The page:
Paranoia is often manifested as part of the symptom complex of schizophrenia . In fact, one of the subtypes of schizophrenia is termed "paranoid schizophrenia," which actually refers to a type of schizophrenia in which the individual is particularly preoccupied with delusions in which the world seems to be pitted against him or her. As with other forms of schizophrenia, sufferers often lack contact with reality, and display hallucinations , flat or emotionless affect , and disorganized thinking and behavior.
Paranoid personality disorder is diagnosed when an individual does not have other symptoms of schizophrenia, but a personality that is driven by chronic manifestations of paranoia. These individuals are mistrustful, suspicious, and convinced that the world is out to get them.
In order for an individual to be diagnosed with paranoid personality disorder, he or she must display at least four of the following traits:
- chronically suspicious that people are lying or cheating him or her in some way
- frequently preoccupied with whether people are loyal or trustworthy
- cannot confide in others for fear of being betrayed
- misinterprets benign comments or events as being personally threatening
- harbors long-term grudges against others who are perceived as having been threatening or insulting in some way
- sees others' actions and/or words attacking him or her in some way, and therefore goes on the counterattack
- repeatedly assumes that partner or spouse is unfaithful
Paranoia can also occur as a symptom of other neurological diseases. Individuals suffering from the aftereffects of strokes, brain injuries, various types of dementia (including Alzheimer's disease ), Huntington's disease, and Parkinson's disease may manifest paranoia as part of their symptom complex. The paranoia may decrease in intensity when the underlying disease is effectively treated, although since many of these diseases are progressive, the paranoia may worsen over time along with the progression of the disease's other symptoms.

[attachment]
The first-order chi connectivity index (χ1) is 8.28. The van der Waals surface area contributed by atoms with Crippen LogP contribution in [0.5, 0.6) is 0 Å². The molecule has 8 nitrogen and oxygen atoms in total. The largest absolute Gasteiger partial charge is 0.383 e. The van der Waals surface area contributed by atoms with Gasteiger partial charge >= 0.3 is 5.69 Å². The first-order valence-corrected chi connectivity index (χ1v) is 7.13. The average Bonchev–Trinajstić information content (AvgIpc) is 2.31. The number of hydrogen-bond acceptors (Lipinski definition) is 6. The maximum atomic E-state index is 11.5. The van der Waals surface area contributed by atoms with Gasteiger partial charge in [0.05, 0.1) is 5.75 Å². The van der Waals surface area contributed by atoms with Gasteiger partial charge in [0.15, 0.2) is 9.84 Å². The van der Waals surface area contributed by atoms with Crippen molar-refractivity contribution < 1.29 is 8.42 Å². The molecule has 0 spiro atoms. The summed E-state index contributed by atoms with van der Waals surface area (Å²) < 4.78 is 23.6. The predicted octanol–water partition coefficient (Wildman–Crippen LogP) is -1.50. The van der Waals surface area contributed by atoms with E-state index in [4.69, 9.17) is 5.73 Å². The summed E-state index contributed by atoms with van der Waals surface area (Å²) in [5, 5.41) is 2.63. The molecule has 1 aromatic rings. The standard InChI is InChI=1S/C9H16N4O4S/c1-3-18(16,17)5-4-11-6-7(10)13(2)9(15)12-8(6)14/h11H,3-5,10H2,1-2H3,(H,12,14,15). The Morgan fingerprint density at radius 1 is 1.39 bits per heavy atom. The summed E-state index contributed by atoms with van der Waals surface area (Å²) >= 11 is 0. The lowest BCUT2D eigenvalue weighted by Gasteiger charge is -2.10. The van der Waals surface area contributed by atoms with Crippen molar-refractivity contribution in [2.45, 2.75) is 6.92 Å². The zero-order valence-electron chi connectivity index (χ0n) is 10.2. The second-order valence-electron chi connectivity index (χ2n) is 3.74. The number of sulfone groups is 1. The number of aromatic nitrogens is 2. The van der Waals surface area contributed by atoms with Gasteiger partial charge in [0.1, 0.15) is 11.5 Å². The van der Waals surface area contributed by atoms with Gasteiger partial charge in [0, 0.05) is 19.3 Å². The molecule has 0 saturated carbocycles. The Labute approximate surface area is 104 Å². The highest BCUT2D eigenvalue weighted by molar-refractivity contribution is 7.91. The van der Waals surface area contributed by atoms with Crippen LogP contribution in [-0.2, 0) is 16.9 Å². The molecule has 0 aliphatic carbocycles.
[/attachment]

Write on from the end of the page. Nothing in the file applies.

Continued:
A number of different medications and drugs can cause paranoia. These include corticosteroid medications, H-2 blockers (cimetidine, ranitidine, famotidine), some muscle relaxants (Baclofen), antiviral/anti-Parkinson drugs ( amantadine ), some amphetamines (including methylphenidate, or Ritalin), anti-HIV medications, anti-depressants (Nardil). Abused drugs that can prompt paranoia include alcohol, cocaine, marijuana, ecstasy (MDMA), amphetamines (including Ritalin), LSD, and PCP (angel dust). Withdrawal from addictive drugs may also cause symptoms of paranoia.
It can be quite challenging to get an individual who is suffering from paranoia to accept treatment. Their paranoid condition makes them distrustful of people's motivations towards them, so that even a medical doctor appears to be a suspicious party. Medications that may be offered are usually looked at with great distrust, and efforts at psychotherapy are considered "mind control" by a profoundly paranoid individual.